Two or three months ago I blogged about THE RECTOR’S DAUGHTER by F. M. Mayor and wondered if it was time to revisit it. Well, soon after this I offered it as one of the choices for my reading group and it was the one they picked. So I have reread it and what an experience it has been. It has made me reflect on the changing relationship that one has with fictional characters. When I first read this book I was younger than the main character in this book. Mary Jocelyn is thirty-five when the story begins, looking after her elderly clergyman father and feeling bereft after the death of the disabled sister she has devoted herself to. It’s set in the 1920s and Mary’s life as a young single woman could scarcely be different from what mine was. Yet I identified with her strongly and when I read the novel I still do, though I overtook her long ago. When I put the novel down at the end, I found myself thinking ‘I wish I could write like that.’ In some ways she is a little like Jane Austen, though there is a passion and an intensity that is all Mayor’s own. However they are both writers who work on a small canvas and like Austen, Mayor has an engagingly ironic cast of mind. It’s hard to date THE RECTOR’S DAUGHTER from internal evidence – no mention of political events and the outside world hardly impinges at all. And yet, though there is no overt social comment, the restrictions of Mary’s life and the astounding selfishness of her father speak volumes about the position of women. Mayor has a understanding of human emotions and a sympathy and a tolerance that reminds me of Trollope, though the tone of her writing is so very different. I fell in love with this novel all over again. It’s a masterpiece.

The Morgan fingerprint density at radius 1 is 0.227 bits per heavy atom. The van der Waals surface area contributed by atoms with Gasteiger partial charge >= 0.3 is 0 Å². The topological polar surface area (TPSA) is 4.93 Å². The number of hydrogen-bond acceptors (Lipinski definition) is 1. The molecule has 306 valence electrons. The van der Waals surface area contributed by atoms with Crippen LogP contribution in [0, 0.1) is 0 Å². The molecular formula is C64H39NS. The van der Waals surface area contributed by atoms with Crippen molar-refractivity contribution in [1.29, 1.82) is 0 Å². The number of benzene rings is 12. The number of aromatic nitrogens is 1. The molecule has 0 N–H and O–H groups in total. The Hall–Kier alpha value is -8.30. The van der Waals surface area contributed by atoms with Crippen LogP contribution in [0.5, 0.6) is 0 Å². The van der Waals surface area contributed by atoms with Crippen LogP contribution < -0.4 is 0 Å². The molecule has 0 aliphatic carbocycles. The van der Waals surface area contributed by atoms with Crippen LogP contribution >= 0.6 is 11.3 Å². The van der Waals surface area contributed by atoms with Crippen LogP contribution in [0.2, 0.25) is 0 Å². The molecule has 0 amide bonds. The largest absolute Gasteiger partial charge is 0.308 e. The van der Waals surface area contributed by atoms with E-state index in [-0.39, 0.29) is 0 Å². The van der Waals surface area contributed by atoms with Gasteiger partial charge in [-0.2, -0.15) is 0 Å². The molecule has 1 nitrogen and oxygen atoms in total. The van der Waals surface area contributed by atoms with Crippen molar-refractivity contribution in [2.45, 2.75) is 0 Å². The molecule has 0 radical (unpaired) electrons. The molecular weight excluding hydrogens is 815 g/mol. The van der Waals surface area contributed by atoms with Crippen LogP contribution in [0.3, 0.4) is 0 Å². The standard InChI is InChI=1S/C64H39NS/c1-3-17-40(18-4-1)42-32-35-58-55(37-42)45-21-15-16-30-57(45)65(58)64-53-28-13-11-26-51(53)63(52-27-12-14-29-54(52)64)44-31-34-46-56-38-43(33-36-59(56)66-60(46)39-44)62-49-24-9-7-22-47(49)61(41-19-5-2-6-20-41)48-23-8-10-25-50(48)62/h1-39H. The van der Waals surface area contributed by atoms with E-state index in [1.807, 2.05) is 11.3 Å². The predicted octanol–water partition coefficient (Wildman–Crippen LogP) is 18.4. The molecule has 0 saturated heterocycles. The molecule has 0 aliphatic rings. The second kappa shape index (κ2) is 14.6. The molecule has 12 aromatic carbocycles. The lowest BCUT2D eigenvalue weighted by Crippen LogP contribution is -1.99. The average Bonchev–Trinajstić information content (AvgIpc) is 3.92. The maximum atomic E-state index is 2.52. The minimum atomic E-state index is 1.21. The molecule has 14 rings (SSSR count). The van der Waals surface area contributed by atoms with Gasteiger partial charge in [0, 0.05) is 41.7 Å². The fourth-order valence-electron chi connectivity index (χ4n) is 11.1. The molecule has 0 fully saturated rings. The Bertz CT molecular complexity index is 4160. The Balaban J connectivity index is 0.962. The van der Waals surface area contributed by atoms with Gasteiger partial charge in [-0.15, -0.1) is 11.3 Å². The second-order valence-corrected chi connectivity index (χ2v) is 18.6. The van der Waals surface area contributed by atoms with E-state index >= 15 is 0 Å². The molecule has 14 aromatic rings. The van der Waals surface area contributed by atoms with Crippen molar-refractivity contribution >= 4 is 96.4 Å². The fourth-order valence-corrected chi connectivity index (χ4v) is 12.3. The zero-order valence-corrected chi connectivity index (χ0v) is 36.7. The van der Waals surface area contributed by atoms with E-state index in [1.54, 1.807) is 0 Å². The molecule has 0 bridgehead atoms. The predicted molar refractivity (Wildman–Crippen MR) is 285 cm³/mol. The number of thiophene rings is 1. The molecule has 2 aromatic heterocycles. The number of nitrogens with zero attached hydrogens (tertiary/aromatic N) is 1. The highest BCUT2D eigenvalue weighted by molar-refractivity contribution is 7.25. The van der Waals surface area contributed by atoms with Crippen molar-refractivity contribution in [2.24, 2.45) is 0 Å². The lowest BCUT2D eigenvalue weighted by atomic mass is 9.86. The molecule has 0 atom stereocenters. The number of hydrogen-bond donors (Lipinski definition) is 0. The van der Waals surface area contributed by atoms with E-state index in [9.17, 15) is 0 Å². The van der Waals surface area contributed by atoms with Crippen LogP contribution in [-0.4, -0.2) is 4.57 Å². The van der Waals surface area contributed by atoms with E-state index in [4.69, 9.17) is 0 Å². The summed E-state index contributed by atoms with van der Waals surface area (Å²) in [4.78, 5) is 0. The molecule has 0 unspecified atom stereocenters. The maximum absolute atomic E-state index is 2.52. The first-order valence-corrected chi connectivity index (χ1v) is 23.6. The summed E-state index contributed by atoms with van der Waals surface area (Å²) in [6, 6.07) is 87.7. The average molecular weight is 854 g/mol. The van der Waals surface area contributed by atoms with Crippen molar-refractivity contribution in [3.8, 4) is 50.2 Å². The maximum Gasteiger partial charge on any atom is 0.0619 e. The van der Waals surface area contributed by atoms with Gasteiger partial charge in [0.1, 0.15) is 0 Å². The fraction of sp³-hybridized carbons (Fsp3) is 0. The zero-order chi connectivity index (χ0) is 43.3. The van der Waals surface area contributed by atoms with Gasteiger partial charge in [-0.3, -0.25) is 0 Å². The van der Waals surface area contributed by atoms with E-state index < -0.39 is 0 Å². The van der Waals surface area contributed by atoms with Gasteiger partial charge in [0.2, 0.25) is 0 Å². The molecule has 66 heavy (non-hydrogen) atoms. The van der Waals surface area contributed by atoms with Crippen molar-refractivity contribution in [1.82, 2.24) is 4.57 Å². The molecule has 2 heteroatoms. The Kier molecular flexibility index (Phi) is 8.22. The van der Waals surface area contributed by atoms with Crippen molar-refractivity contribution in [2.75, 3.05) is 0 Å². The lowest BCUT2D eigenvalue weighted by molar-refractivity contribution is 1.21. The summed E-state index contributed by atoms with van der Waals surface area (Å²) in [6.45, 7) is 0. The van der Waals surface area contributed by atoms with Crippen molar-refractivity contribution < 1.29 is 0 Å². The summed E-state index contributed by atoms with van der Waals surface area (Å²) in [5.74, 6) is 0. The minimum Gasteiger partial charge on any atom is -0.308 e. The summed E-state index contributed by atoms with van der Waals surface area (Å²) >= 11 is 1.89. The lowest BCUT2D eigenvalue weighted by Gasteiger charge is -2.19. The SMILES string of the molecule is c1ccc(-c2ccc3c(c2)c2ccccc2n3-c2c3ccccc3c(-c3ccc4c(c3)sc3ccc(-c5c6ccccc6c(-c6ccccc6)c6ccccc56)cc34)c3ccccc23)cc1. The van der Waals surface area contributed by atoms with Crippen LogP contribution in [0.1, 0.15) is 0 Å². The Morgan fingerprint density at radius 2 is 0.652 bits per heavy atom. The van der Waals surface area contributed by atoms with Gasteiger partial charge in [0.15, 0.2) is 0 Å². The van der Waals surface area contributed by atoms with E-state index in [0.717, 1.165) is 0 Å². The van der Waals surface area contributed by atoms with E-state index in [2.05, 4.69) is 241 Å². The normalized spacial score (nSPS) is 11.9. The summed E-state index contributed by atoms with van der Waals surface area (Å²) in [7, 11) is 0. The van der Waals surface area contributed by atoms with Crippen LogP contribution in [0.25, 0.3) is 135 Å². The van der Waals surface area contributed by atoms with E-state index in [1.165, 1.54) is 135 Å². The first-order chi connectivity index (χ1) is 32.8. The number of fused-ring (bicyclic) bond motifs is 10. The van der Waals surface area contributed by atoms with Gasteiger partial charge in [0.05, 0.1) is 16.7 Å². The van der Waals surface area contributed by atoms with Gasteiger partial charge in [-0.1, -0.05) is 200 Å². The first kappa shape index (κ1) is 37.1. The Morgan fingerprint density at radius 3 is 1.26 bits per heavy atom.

I do tend to re-read quite a lot. There are books I can go back to again and again, some of them classics, such as MANSFIELD PARK, others my own discoveries, such as Joyce Dennys’s HENRIETTA’S WAR: NEWS FROM THE HOME FRONT 1939-1942 and HENRIETTA SEES IT THROUGH: NEWS FROM THE HOME FRONT 1942-1945. These are collections of articles illustrated with witty pen and ink drawings that were published in the SKETCH. They are a fictionalised version of the writer’s own life as a GP’s wife in Budleigh Salterton during the war. They are both funny and touching, and I read them them every two or three years for pure pleasure.
A book which is acquiring a similar status for me is John Baxter’s A POUND OF PAPER: CONFESSIONS OF A BOOK ADDICT. I first read it about five years ago and I’m now reading it again. It tells the story of a life through books and book collecting and what a life it has been. He grew up in Australia, left school at fifteen and worked for ten years as a clerk for the New South Wales Government Railways, before realising that he was in danger of spending the rest of his life there. He left to pursue his passion for literature and film and there followed a rather rackety life of writing, teaching, broadcasting and book-collecting in Australia, Britain and the States. He got through a couple of marriages, too, before ending up in Paris with a French wife and daughter. There are several fascinating appendices, including one of responses from writers and collectors to the question of what single book they would rescue if their house were on fire. So what would mine be? Not my own books or my husband’s, they are easily replaced, though THE QUEST FOR THE GRAIL is quite expensive now. After considerable thought I’ve decided I would probably chose ANNE OF AVONLEA by L. M. Montgomery. It’s a battered and foxed reprint of 1940, worth nothing in collector’s terms, but it belonged to my mother and I loved it myself as a child. We had ANNE OF GREEN GABLES too, but I don’t know what happened to it.
What would your choice be? I love to know.